IN the course of years Franklin has learned that the thing which is impossible to the go-getter, frequently comes round of its own motion to him who waits. On his previous visit to London, he had tried unsuccessfully to see the Great Commoner, William Pitt. He must therefore have smiled one of his shrewdest smiles when one morning in August, 1774, fourteen years later, he hears a knock at the door and learns that the great man is outside and craves an interview with him.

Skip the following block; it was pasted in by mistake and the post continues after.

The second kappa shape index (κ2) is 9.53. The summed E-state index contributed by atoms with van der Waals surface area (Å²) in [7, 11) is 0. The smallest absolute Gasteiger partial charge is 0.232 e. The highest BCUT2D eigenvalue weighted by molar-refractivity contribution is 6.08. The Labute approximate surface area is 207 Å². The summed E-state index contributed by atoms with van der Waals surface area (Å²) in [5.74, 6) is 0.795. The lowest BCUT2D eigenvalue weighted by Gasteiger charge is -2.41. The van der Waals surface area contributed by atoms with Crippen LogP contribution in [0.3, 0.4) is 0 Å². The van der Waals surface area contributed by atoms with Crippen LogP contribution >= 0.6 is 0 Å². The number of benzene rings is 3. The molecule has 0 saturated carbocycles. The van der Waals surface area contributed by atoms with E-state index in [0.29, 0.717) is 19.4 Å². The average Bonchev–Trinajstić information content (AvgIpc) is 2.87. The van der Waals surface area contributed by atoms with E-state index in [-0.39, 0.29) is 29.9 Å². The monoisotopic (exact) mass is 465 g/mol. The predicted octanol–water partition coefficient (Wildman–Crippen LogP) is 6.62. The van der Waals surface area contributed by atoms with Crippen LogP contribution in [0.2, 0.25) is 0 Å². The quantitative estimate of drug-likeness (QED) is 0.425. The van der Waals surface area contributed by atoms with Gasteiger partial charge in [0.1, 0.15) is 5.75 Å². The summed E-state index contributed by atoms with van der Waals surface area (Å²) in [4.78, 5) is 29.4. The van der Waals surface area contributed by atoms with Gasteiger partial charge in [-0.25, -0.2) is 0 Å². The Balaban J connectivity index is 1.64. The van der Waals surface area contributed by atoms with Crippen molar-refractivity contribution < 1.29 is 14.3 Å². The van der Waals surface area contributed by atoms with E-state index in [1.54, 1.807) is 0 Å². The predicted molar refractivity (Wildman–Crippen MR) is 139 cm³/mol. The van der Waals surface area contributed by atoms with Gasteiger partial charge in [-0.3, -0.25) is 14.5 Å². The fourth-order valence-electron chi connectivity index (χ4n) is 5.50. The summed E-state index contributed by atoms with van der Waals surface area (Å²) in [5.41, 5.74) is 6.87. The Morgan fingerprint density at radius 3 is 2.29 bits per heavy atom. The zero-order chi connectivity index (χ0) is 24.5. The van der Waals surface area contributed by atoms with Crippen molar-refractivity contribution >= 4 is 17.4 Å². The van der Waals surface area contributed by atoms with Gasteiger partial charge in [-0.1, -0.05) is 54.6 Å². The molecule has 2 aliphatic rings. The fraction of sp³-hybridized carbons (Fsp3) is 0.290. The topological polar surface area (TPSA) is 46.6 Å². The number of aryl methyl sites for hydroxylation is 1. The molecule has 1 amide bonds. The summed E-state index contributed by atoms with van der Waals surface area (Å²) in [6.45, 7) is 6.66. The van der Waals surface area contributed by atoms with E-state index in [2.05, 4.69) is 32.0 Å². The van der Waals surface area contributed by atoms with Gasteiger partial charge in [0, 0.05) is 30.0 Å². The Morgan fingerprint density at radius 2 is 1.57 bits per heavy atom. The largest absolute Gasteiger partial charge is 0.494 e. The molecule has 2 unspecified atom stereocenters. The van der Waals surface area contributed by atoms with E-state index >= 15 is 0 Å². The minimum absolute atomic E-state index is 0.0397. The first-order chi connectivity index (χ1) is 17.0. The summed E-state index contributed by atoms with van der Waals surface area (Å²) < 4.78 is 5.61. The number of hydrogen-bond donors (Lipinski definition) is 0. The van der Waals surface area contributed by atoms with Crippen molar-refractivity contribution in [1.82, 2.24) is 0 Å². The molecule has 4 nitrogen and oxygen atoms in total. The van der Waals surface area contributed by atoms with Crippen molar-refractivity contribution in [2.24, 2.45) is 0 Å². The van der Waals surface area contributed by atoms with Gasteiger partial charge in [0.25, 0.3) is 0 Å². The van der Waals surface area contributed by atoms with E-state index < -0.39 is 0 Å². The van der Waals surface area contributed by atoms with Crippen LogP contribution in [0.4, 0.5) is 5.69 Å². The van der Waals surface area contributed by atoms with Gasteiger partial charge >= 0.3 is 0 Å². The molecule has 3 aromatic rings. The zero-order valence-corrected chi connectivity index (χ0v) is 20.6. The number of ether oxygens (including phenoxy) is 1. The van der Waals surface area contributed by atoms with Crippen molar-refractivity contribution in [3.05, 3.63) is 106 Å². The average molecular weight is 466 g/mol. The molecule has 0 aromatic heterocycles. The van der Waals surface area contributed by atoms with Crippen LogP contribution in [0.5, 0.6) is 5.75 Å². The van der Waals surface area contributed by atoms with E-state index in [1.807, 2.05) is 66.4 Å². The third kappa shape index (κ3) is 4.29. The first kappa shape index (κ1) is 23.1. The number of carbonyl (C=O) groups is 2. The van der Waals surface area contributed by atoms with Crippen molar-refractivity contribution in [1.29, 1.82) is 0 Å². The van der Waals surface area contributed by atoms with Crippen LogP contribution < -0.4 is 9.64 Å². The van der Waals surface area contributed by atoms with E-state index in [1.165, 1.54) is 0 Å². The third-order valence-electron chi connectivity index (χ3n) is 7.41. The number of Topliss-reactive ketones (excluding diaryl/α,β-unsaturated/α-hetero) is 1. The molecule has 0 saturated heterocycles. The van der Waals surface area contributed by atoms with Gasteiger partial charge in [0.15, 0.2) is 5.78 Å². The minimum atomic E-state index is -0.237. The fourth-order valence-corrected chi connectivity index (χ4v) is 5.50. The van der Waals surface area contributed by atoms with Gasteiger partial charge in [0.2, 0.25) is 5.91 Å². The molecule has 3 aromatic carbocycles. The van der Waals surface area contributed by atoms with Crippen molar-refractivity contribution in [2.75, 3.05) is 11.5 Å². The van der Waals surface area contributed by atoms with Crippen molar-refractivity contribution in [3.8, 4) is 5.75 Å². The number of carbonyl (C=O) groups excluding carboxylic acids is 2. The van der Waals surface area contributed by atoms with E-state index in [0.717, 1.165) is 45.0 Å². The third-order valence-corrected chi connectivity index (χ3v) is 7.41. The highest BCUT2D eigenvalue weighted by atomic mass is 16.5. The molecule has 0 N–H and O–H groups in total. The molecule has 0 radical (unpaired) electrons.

Pitt is now the august Lord Chatham; his powers are waning as his gout increases; but his is still a weighty influence throughout the land. He invites Franklin to come home with him in his carriage. He civilly questions Franklin upon the state of affairs in America. Is it true that the colonies there aim to set themselves up as an independent state, and that they particularly intend to get rid of the Navigation Acts? Franklin reassures him. He declares he has never heard the least wish for a separation; and as to the Navigation Acts, he is sure that the colonies are perfectly willing to accept the provision requiring that trade be carried on in British or plantation bottoms, that foreign ships be excluded from American ports, and that the crews be at least three-fourths British. His lordship expresses his gratification and adds that he hopes he will see Franklin again.